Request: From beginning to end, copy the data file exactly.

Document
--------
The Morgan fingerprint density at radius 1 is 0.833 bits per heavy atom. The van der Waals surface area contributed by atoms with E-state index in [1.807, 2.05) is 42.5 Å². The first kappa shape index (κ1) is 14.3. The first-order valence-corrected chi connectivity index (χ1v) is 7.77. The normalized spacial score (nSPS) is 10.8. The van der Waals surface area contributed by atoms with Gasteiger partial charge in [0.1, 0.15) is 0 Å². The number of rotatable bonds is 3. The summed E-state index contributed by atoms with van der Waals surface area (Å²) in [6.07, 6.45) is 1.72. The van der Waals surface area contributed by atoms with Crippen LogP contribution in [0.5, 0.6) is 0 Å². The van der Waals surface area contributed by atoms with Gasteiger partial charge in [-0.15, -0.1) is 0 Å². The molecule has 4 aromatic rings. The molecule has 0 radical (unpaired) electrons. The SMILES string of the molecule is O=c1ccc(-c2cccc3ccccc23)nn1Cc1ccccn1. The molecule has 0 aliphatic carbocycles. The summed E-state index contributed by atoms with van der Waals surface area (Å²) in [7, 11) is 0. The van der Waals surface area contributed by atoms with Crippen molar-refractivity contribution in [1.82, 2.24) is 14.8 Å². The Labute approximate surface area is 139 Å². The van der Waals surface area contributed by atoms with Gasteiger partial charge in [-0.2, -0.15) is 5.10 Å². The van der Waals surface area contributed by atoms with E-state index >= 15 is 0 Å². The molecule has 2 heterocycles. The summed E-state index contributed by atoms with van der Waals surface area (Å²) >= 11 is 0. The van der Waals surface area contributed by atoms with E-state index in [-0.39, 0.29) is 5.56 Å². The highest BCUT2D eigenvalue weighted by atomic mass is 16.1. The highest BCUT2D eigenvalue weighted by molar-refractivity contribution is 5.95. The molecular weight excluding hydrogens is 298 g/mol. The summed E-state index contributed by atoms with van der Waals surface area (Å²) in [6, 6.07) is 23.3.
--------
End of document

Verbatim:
The Morgan fingerprint density at radius 1 is 0.833 bits per heavy atom. The van der Waals surface area contributed by atoms with E-state index in [1.807, 2.05) is 42.5 Å². The first kappa shape index (κ1) is 14.3. The first-order valence-corrected chi connectivity index (χ1v) is 7.77. The normalized spacial score (nSPS) is 10.8. The van der Waals surface area contributed by atoms with Gasteiger partial charge in [0.1, 0.15) is 0 Å². The number of rotatable bonds is 3. The summed E-state index contributed by atoms with van der Waals surface area (Å²) in [6.07, 6.45) is 1.72. The van der Waals surface area contributed by atoms with Crippen LogP contribution in [0.5, 0.6) is 0 Å². The van der Waals surface area contributed by atoms with Gasteiger partial charge in [-0.15, -0.1) is 0 Å². The molecule has 4 aromatic rings. The molecule has 0 radical (unpaired) electrons. The SMILES string of the molecule is O=c1ccc(-c2cccc3ccccc23)nn1Cc1ccccn1. The molecule has 0 aliphatic carbocycles. The summed E-state index contributed by atoms with van der Waals surface area (Å²) in [7, 11) is 0. The van der Waals surface area contributed by atoms with Crippen molar-refractivity contribution in [1.82, 2.24) is 14.8 Å². The Labute approximate surface area is 139 Å². The van der Waals surface area contributed by atoms with Gasteiger partial charge in [-0.2, -0.15) is 5.10 Å². The van der Waals surface area contributed by atoms with E-state index >= 15 is 0 Å². The molecule has 2 heterocycles. The summed E-state index contributed by atoms with van der Waals surface area (Å²) >= 11 is 0. The van der Waals surface area contributed by atoms with E-state index in [-0.39, 0.29) is 5.56 Å². The highest BCUT2D eigenvalue weighted by atomic mass is 16.1. The highest BCUT2D eigenvalue weighted by molar-refractivity contribution is 5.95. The molecular weight excluding hydrogens is 298 g/mol. The summed E-state index contributed by atoms with van der Waals surface area (Å²) in [6, 6.07) is 23.3.